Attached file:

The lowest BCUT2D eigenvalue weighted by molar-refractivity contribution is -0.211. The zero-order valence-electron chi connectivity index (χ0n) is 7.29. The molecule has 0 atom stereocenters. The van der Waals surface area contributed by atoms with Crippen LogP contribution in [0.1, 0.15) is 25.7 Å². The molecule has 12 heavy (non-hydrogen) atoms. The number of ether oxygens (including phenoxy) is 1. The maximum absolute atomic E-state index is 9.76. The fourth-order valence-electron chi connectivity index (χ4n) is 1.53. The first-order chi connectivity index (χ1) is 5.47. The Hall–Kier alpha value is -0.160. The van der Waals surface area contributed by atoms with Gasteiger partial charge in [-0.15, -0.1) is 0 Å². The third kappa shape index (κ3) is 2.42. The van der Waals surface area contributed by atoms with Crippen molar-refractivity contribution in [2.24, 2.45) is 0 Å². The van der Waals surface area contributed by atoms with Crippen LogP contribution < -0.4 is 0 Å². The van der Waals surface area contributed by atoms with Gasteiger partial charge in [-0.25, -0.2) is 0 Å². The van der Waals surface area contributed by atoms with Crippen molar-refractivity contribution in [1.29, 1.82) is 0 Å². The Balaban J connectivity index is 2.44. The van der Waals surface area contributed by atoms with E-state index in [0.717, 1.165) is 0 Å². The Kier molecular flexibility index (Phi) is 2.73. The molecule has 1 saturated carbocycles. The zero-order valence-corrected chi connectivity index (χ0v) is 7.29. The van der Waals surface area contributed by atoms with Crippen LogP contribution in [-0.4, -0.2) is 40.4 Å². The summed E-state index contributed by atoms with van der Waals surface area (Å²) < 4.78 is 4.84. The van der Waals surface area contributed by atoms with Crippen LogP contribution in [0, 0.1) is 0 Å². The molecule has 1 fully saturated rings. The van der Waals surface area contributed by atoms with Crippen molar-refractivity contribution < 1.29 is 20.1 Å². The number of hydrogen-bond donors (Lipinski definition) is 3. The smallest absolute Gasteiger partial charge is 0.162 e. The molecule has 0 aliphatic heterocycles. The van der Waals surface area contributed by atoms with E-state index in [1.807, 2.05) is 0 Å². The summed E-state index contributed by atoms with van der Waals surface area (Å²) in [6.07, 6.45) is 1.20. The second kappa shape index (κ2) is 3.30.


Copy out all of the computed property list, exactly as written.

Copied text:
The lowest BCUT2D eigenvalue weighted by molar-refractivity contribution is -0.211. The zero-order valence-electron chi connectivity index (χ0n) is 7.29. The molecule has 0 atom stereocenters. The van der Waals surface area contributed by atoms with Crippen LogP contribution in [0.1, 0.15) is 25.7 Å². The molecule has 12 heavy (non-hydrogen) atoms. The number of ether oxygens (including phenoxy) is 1. The maximum absolute atomic E-state index is 9.76. The fourth-order valence-electron chi connectivity index (χ4n) is 1.53. The first-order chi connectivity index (χ1) is 5.47. The Hall–Kier alpha value is -0.160. The van der Waals surface area contributed by atoms with Gasteiger partial charge in [-0.15, -0.1) is 0 Å². The third kappa shape index (κ3) is 2.42. The van der Waals surface area contributed by atoms with Crippen molar-refractivity contribution in [2.24, 2.45) is 0 Å². The van der Waals surface area contributed by atoms with Crippen LogP contribution < -0.4 is 0 Å². The van der Waals surface area contributed by atoms with Gasteiger partial charge in [-0.25, -0.2) is 0 Å². The van der Waals surface area contributed by atoms with Crippen molar-refractivity contribution in [1.29, 1.82) is 0 Å². The Balaban J connectivity index is 2.44. The van der Waals surface area contributed by atoms with E-state index in [0.717, 1.165) is 0 Å². The Kier molecular flexibility index (Phi) is 2.73. The molecule has 1 saturated carbocycles. The zero-order valence-corrected chi connectivity index (χ0v) is 7.29. The van der Waals surface area contributed by atoms with Crippen LogP contribution in [-0.4, -0.2) is 40.4 Å². The summed E-state index contributed by atoms with van der Waals surface area (Å²) < 4.78 is 4.84. The van der Waals surface area contributed by atoms with Crippen LogP contribution in [0, 0.1) is 0 Å². The molecule has 1 fully saturated rings. The van der Waals surface area contributed by atoms with Crippen molar-refractivity contribution < 1.29 is 20.1 Å². The number of hydrogen-bond donors (Lipinski definition) is 3. The smallest absolute Gasteiger partial charge is 0.162 e. The molecule has 0 aliphatic heterocycles. The van der Waals surface area contributed by atoms with E-state index in [1.807, 2.05) is 0 Å². The summed E-state index contributed by atoms with van der Waals surface area (Å²) in [6.07, 6.45) is 1.20. The second kappa shape index (κ2) is 3.30.